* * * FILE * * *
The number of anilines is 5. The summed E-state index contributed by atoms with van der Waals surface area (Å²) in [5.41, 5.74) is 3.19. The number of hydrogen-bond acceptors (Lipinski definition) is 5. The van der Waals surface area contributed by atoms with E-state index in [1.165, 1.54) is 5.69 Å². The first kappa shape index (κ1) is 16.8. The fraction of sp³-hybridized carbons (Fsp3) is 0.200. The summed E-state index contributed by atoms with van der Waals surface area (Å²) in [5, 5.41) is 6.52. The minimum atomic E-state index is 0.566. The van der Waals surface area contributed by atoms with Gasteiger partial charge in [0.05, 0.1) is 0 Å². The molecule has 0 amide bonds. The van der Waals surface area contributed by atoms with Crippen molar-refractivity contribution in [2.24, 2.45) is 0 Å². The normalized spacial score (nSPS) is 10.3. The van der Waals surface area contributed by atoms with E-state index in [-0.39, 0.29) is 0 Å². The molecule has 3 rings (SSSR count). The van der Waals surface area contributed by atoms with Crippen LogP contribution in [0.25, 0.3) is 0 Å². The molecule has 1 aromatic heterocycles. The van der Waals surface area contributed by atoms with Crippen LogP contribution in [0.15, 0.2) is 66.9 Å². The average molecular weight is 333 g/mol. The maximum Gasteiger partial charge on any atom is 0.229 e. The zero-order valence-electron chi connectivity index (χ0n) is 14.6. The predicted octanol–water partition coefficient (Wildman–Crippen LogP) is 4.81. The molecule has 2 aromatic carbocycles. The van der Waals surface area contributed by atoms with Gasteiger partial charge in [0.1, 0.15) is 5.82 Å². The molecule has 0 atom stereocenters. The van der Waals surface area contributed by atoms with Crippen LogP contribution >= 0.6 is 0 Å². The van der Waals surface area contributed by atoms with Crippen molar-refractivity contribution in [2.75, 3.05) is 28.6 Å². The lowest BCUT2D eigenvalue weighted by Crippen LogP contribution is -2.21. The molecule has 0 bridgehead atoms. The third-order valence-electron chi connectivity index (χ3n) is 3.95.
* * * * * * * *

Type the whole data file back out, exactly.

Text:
The number of anilines is 5. The summed E-state index contributed by atoms with van der Waals surface area (Å²) in [5.41, 5.74) is 3.19. The number of hydrogen-bond acceptors (Lipinski definition) is 5. The van der Waals surface area contributed by atoms with E-state index in [1.165, 1.54) is 5.69 Å². The first kappa shape index (κ1) is 16.8. The fraction of sp³-hybridized carbons (Fsp3) is 0.200. The summed E-state index contributed by atoms with van der Waals surface area (Å²) in [5, 5.41) is 6.52. The minimum atomic E-state index is 0.566. The van der Waals surface area contributed by atoms with Gasteiger partial charge in [0.05, 0.1) is 0 Å². The molecule has 0 amide bonds. The van der Waals surface area contributed by atoms with Crippen molar-refractivity contribution in [2.24, 2.45) is 0 Å². The normalized spacial score (nSPS) is 10.3. The van der Waals surface area contributed by atoms with E-state index in [-0.39, 0.29) is 0 Å². The molecule has 3 rings (SSSR count). The van der Waals surface area contributed by atoms with Crippen LogP contribution in [0.25, 0.3) is 0 Å². The molecule has 1 aromatic heterocycles. The van der Waals surface area contributed by atoms with Crippen LogP contribution in [0.15, 0.2) is 66.9 Å². The average molecular weight is 333 g/mol. The maximum Gasteiger partial charge on any atom is 0.229 e. The zero-order valence-electron chi connectivity index (χ0n) is 14.6. The predicted octanol–water partition coefficient (Wildman–Crippen LogP) is 4.81. The molecule has 2 aromatic carbocycles. The van der Waals surface area contributed by atoms with Gasteiger partial charge in [0.1, 0.15) is 5.82 Å². The molecule has 0 atom stereocenters. The van der Waals surface area contributed by atoms with Crippen LogP contribution >= 0.6 is 0 Å². The van der Waals surface area contributed by atoms with Crippen molar-refractivity contribution in [2.75, 3.05) is 28.6 Å². The lowest BCUT2D eigenvalue weighted by Crippen LogP contribution is -2.21. The molecule has 0 bridgehead atoms. The third-order valence-electron chi connectivity index (χ3n) is 3.95.